francesstevens

A documentary film about Franco Stevens, a fierce lesbian role model who in manifesting her own dream made space for hundreds of thousands of others to have a chance at theirs.

With a fist full of credit cards, a lucky run at the horse track, and a title that called to mind a certain French film star, Franco Stevens launched the best-selling lesbian lifestyle magazine ever published.

AHEAD OF THE CURVE tracks the importance of lesbian visibility from the early 90s to the present through the story of Franco’s founding of Curve magazine.

As the magazine and Franco’s legacy faces extinction, she turns to three modern day activists to understand queer intersectional visibility work today and determine her path forward.

AHEAD OF THE CURVE is fiscally sponsored by The Film Collaborative, a 501(c)3 organization. All donations are tax deductible.*

Check out the Kickstarter here and donate if you can!

AHEAD OF THE CURVE is about Franco Stevens, who founded the most successful lesbian magazine in the world, and the impact her work had on our culture. Growing up, Franco never saw any representation of queer women and she didn’t even know it was possible for a woman to be gay. When she realized she was a lesbian, it changed the course of her life.

In 1990, Franco created a magazine that was a safe place for lesbians. It arrived in a brown wrapper every month bringing news and images of strong, diverse women; the beautiful richness of her community. Today, you can find Curve on the newsstand next to Self and Cosmo. But for its subscribers, it ships in an opaque wrapper –  because it’s still crucial to protect queer women’s anonymity and safety.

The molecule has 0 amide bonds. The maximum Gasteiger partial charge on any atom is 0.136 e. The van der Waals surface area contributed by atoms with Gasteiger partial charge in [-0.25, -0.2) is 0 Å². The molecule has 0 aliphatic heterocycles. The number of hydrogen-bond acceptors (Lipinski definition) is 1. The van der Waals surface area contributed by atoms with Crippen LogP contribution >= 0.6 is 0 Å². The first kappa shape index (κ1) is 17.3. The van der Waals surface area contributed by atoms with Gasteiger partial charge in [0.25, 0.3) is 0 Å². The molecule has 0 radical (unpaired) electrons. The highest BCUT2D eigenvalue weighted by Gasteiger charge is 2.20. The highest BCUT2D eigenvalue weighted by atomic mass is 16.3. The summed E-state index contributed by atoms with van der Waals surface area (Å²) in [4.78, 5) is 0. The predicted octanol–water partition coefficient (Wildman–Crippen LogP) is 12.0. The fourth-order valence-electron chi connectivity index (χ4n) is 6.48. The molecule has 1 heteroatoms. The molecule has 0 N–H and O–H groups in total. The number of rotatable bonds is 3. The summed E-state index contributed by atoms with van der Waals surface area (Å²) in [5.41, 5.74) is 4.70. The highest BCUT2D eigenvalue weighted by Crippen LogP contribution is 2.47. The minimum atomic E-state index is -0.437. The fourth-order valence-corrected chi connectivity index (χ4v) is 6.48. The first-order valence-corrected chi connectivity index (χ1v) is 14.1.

Franco  learned that the magazine is in trouble, and after years of retirement she is wading back in to figure out if there is a way for Curve to continue serving the community.

She reaches out to educator Kim Katrin Milan, YouTube star Arielle Scarcella, and slam poet Denice Frohman to learn about where lesbian community is today. Kim shares the powerful cultural shift in which queer women and Women of Color are increasingly seen as the authors of their own experiences. Denice talks about how important it is that we feel connected to a lineage of strong queer women, and the beauty of coming together in community to share our stories and our truths. Arielle explains how young queer people today feel more trust for authentic stories shared directly.

Should Franco rally the community to keep the magazine going? Should the print publication evolve into another entity that supports lesbian visibility? Or is it time to let it all go? With the imminent demise of her magazine bearing down, Franco reconnects with her original mission to guide her decisions.

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